Premier Steven Marshall promises a 350-hectare “water oasis” in Adelaide’s north-east and a rejuvenation of the River Torrens if he is re-elected, a task made more difficult by a poll showing Labor ahead by six points leading into the state election.

 

Plastic still sucks! Deafening call to ban even more [$]

More than 95 per cent of people who gave their opinions on the state’s single-use plastics ban say the disposable cutlery crackdown hasn’t gone far enough.

 

Tasmania

City of Launceston reaches single-use plastic free goal

The City of Launceston have announced the implementation of its single-use plastics policy as a significant success.

 

Clean Up Australia Day 2022 to tackle Covid litter

This Clean Up Australia Day, participants will be asked to take up an extra challenge and help inform Australia’s scientific community.

 

Northern Territory

‘Historic’ deal to help NT Traditional Owners latch on to business at sea

The Northern Land Council has reached a major milestone in the historic Blue Mud Bay settlement with incorporation of the Aboriginal Sea Company last Friday.

 

Western Australia

Thermal-imaging drones are changing the conservation game for one of our rarest wallabies

Walking up and down rocky outcrops can be gruelling work for rangers protecting one of Australia’s rarest and most secretive wallabies, but drones are giving access to some of their best hiding spots.

 

No tolerance for rock art impact as World Heritage bid progresses: Murujuga boss

Murujuga Aboriginal Corporation has played down reports it sought a stake in Woodside’s Scarborough Gas project while confirming nomination of Murujuga National Park’s rock art for World Heritage listing is on track.

 

Sustainability

Noise pollution is becoming a public health menace

Noise can have a major impact on people’s well-being, according to the new Frontiers Report published in the United Nations Environment Program.

 

When China banished cryptocurrencies, ‘mining’ them got dirtier

Bitcoin mining may be responsible for about 65 megatons of carbon dioxide a year, comparable with the emissions of Greece.

 

A new, inexpensive catalyst speeds the production of oxygen from water

The material could replace rare metals and lead to more economical production of carbon-neutral fuels

 

Nanocarrier spray: Better crops without genetic modification

Researchers have developed a way to improve crop quality without needing to create special genetically modified plants. The new technique relies on a spray that introduces bioactive molecules into plant cells through their leaves and could be used to help crops resist pests or become more resistant to drought — in less time and at less cost than genetically modifying crops.

 

Farms following soil-friendly practices grow healthier food, study suggests

An experiment conducted on 10 farms across the U.S. suggests that crops from farms following soil-friendly practices for at least five years have a healthier nutritional profile than the same crops grown on neighboring, conventional farms. Researchers believe soil microbes and fungi boost certain beneficial minerals, vitamins and phytochemicals in the crops.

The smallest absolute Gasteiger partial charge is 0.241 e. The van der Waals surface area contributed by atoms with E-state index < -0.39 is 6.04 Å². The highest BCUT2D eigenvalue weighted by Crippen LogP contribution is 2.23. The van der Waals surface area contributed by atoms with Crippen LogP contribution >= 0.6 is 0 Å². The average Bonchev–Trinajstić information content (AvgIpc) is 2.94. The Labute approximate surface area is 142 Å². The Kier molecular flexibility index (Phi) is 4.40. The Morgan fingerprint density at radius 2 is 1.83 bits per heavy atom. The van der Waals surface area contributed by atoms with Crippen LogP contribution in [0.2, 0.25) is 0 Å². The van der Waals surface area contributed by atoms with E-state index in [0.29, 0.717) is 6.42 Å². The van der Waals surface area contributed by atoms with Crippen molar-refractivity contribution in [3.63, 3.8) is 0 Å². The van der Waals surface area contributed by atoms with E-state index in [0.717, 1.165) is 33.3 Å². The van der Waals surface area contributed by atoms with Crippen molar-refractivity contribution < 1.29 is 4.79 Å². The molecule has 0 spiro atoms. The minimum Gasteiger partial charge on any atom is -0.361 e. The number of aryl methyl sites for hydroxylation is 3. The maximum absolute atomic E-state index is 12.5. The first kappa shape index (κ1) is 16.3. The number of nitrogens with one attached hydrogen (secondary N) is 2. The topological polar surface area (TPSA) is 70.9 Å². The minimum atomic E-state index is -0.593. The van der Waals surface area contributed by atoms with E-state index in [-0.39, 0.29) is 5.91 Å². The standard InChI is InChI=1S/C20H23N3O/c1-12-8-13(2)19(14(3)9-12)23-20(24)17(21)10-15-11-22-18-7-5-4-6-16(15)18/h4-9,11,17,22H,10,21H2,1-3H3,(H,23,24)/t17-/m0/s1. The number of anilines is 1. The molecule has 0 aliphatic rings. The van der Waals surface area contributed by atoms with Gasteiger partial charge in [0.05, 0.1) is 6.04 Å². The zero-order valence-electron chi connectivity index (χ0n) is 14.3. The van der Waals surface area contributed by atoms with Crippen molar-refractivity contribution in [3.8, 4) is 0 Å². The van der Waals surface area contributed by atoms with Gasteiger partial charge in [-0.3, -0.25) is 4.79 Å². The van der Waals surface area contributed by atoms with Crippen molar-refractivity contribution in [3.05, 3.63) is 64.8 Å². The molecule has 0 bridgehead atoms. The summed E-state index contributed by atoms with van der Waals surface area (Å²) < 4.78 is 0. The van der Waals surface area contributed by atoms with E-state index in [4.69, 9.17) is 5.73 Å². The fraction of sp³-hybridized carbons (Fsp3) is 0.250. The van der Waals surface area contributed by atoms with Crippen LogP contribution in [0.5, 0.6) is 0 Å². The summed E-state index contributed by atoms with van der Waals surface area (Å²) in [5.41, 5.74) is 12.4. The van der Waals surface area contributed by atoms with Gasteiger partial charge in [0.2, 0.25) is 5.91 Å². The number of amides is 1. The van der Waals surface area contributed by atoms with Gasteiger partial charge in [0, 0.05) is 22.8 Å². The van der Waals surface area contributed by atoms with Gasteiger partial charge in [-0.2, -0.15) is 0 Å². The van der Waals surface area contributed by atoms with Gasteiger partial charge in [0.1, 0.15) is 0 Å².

Interaction with lung cells transforms asbestos particles

To better understand what happens once asbestos enters a human body, researchers took a nanoscale look at the mineral

 

Feeling connected to nature linked to lower risk of snake and spider phobias

A study of over a thousand people in Hungary has found for the first time that people who feel more connected to nature are less likely to be affected by snake and spider fears or phobias.

 

Fossil fuel companies are trying to exploit this war for their gain. We can’t let them

Jamie Henn

Without fossil fuel, and Europe’s dependence on it, Putin wouldn’t have so much power. We need clean energy now, but big oil has other plans

 

Nature Conservation

Machine learning helps to identify climatic thresholds that shape the distribution of natural vegetation

A new study explores large-scale relationships between vegetation and climatic characteristics using machine learning. The findings highlight the importance of climatic extremes in shaping the distribution of several major vegetation types.

 

Swiss rivers on track to overheat by the end of the century

According to a new study, if we take immediate measures to reduce CO2 emissions, we could limit the rise in the temperature of Swiss rivers to 1°C between now and 2090 without drastically affecting their discharge.

 

Earth’s coldest forests are shifting northward with climate change

New research shows rising temperatures are causing Earth’s coldest forests to shift northward, raising concerns about biodiversity, an increased risk of wildfires and mounting impacts of climate change on northern communities.

 

Ultrasounds for abalone

The world’s abalone are threatened, endangered or otherwise vulnerable in nearly every corner of the planet. If only we could wave a magic wand to know when abalone are ready to reproduce, without even touching them. Scientists from the University of California, Davis, found that wand — although it isn’t magic, and it only looks like a wand.